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While mostly skill, Scrabble does of course have that chance element. You could lose to an inferior play or beat a more skilled player based upon tile distribution in the game. Is there any system out there which adjusts the score at the end based upon the tiles that each player has drawn?

This could be for example one player got all 4 S tiles and both blank tiles and would be expected to score highter. Or it could be one player played 55 tiles and the other played 45 tiles during the course of a match. Maybe even handicap systems based upon the players respective ratings entering the match where the weaker player gets and additional 10 or 20 points.

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3 Answers

up vote 6 down vote accepted

Duplicate scrabble Is a form of scrabble that is highly normalised and the standard form for competitive play in French. It can involve an arbitrary number of players who are not "competing" on the board, but only to find the highest score.

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Was not aware of Duplicate Scrabble. Seems highly interesting. I play TWL so I guess it needs greater promotion. –  demongolem Aug 16 '13 at 18:15
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To eliminate some of the randomness and even out the game, you could try a few different things. Some of ideas I'm listing are for cases of different skill levels, and some are for making the game even between relatively equal skill players.

Just as a caveat, I've come up with all of these ideas after playing a lot of scrabble, and I don't usually play with any of them because I feel like they break the game.

1.If one player is better at winning with certain word lengths (ie his 2 and 3 word knowledge is better than his opponents)

Handicap certain word lengths played. Examples: A.No bonus for clearing your stand B.Less points for x letter words played by one player, where x is a chosen word length

2.If one player somehow gets all of the 10 point and 8 point letters and is able to use them for extremely high scoring:

Scale the scoring: You'd need to keep track of each turn, and each word played/scored on during that turn. At the end of the game, you normalize based on the rarity of the tiles you played. The player who didn't play any 10's will have two of his highest scoring tiles bumped up to 10 points points, if there is more than a 3 way tie between his top scoring tiles, then the opponent chooses which ones get bumped up. The same goes for if a player didn't play any 8's, or 5's. No scaling needs to be done for letters with less score.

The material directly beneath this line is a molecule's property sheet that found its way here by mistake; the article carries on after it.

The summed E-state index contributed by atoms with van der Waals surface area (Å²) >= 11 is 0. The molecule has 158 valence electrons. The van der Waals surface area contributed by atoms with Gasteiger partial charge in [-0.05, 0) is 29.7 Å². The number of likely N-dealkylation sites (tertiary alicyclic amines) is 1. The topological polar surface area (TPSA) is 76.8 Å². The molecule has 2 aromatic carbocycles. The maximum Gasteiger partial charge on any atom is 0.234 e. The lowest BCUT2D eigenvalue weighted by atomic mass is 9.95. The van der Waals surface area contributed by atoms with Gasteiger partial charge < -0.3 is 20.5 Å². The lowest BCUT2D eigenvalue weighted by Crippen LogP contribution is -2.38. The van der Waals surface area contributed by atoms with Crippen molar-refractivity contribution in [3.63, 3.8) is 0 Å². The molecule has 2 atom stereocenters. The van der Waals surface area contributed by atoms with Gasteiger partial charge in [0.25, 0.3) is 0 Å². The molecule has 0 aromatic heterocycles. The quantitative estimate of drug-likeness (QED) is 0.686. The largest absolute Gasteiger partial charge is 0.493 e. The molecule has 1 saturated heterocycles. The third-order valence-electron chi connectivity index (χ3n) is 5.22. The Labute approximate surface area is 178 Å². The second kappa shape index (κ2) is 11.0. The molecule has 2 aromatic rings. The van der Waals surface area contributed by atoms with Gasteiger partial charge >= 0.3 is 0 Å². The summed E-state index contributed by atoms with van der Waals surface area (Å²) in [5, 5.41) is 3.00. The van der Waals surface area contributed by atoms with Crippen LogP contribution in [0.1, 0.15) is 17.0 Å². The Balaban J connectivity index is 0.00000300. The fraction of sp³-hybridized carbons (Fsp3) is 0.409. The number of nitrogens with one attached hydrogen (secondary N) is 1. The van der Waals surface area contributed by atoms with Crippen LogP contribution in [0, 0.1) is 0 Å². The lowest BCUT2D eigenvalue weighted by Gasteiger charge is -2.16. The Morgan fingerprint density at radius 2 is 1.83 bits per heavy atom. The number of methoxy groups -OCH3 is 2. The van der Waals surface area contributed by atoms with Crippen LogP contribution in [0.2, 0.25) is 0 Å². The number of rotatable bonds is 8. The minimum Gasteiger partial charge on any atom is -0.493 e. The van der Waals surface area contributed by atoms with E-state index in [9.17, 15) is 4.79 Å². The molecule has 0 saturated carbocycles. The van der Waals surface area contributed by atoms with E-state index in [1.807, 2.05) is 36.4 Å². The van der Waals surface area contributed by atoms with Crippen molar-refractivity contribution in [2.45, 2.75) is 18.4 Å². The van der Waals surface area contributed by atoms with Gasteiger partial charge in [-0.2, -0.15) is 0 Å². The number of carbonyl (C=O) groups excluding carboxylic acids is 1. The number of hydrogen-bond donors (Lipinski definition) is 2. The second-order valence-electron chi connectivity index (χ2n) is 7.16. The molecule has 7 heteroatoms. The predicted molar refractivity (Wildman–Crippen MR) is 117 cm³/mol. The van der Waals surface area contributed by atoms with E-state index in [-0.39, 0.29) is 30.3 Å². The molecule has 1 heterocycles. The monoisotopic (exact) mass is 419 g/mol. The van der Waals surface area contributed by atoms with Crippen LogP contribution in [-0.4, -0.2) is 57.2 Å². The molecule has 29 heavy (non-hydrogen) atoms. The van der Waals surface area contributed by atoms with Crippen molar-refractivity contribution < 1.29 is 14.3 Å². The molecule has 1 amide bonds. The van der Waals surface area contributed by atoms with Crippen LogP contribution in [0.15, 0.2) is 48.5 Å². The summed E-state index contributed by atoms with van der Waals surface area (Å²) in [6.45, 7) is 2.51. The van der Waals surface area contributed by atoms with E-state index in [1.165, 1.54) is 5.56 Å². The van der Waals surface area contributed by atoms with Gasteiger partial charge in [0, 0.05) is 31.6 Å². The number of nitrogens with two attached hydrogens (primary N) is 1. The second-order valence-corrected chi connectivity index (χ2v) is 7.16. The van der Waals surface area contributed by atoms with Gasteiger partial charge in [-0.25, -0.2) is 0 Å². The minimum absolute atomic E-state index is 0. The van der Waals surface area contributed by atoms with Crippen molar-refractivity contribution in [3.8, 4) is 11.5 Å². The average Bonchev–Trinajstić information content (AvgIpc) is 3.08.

3.Disallow Hooking scores for experienced players (only letters in one direction can be scored on a single turn)

4.Remove Z, Q, J, X, K, Blanks, S and any other letters you find useful. Shake up the remaining tiles and distribute them evenly between the two players. Then divide the remaining high scoring or highly useful tiles between the two players. This will help eliminate randomness. You can always play a mirror match after, with the tiles your opponent played with.

5.Both players play with Identical sets of Scrabble tiles. The tiles are still drawn randomly from a pouch (or other container).

6.Play best of 3 or more. This is usually a good remedy that eliminates randomness as an excuse for losing/winning. Take the three scores and normalize them so they are evenly weighted

7.Tile Swaps when you have no vowels will not end your turn, Tile swaps when you swap 3 of a kind will not end your turn. This also means you should limit Tile swaps to once per turn.

8.Prove a word can't be played with x tiles from your stand. You place the tiles in front of the other player. If he can't form (or doesn't want to form) a word with them within a certain time limit then you swap the letters and continue your turn, you can do this once per turn. If the opponent can create a word out of your letters, then you must play that word on the board, but do not get any points for it. This kind of system is usually in favor of the more skilled wordsmith.

9.Standby Tiles: Leave a second set of scrabble tiles on standby. Whenever a player plays a word the opponent can choose one letter in that word, and pull it from the standby set of tiles to be used in their next turn.

A variant of this would be to swap one of your tiles with a tile from that set. In this way, there always exists a set of tiles to swap from.

This means you'll never be denied access to any one specific tile in a game.

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+1 I like these ideas, thanks for all the different options. –  demongolem Aug 22 '13 at 1:00
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When playing with my kids I spot them points. As early teenagers around 120 points was right, my 18 year old son is down to about a 65 spot now.

I embarrassed myself by offering a 60 point spot to my cousin's daughter two years ago, and she beat me by more than the spot. However that is the last time I will also allow her access to a printed word list. ;-)

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